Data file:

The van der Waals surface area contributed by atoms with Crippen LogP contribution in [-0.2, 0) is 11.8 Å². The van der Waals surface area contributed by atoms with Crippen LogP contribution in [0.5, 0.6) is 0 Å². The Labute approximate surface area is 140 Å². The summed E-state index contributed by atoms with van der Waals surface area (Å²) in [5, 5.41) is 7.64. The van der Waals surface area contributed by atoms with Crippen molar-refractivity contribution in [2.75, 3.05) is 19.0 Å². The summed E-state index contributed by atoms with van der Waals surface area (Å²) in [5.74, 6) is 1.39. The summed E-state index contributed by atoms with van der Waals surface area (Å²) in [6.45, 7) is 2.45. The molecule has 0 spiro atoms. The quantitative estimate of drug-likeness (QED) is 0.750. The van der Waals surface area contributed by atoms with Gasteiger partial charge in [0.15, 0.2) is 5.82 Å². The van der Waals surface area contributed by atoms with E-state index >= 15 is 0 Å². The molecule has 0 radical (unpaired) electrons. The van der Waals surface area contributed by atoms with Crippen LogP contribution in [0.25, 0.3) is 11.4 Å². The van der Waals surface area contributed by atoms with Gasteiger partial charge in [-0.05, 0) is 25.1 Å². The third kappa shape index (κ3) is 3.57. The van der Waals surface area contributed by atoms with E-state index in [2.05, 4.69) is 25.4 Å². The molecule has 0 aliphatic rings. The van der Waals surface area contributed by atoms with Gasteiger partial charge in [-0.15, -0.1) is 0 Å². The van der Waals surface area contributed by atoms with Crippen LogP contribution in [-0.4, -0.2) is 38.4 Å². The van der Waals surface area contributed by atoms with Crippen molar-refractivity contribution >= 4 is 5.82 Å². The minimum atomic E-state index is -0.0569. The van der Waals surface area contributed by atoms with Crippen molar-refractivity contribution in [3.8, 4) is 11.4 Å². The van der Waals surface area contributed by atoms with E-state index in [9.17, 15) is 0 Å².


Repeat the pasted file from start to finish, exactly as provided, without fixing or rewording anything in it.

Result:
The van der Waals surface area contributed by atoms with Crippen LogP contribution in [-0.2, 0) is 11.8 Å². The van der Waals surface area contributed by atoms with Crippen LogP contribution in [0.5, 0.6) is 0 Å². The Labute approximate surface area is 140 Å². The summed E-state index contributed by atoms with van der Waals surface area (Å²) in [5, 5.41) is 7.64. The van der Waals surface area contributed by atoms with Crippen molar-refractivity contribution in [2.75, 3.05) is 19.0 Å². The summed E-state index contributed by atoms with van der Waals surface area (Å²) in [5.74, 6) is 1.39. The summed E-state index contributed by atoms with van der Waals surface area (Å²) in [6.45, 7) is 2.45. The molecule has 0 spiro atoms. The quantitative estimate of drug-likeness (QED) is 0.750. The van der Waals surface area contributed by atoms with Gasteiger partial charge in [0.15, 0.2) is 5.82 Å². The van der Waals surface area contributed by atoms with E-state index >= 15 is 0 Å². The molecule has 0 radical (unpaired) electrons. The van der Waals surface area contributed by atoms with Crippen LogP contribution in [0.25, 0.3) is 11.4 Å². The van der Waals surface area contributed by atoms with Gasteiger partial charge in [-0.05, 0) is 25.1 Å². The third kappa shape index (κ3) is 3.57. The van der Waals surface area contributed by atoms with E-state index in [2.05, 4.69) is 25.4 Å². The molecule has 0 aliphatic rings. The van der Waals surface area contributed by atoms with Gasteiger partial charge in [-0.15, -0.1) is 0 Å². The van der Waals surface area contributed by atoms with Crippen LogP contribution in [-0.4, -0.2) is 38.4 Å². The van der Waals surface area contributed by atoms with Crippen molar-refractivity contribution >= 4 is 5.82 Å². The minimum atomic E-state index is -0.0569. The van der Waals surface area contributed by atoms with Crippen molar-refractivity contribution in [3.8, 4) is 11.4 Å². The van der Waals surface area contributed by atoms with E-state index in [9.17, 15) is 0 Å².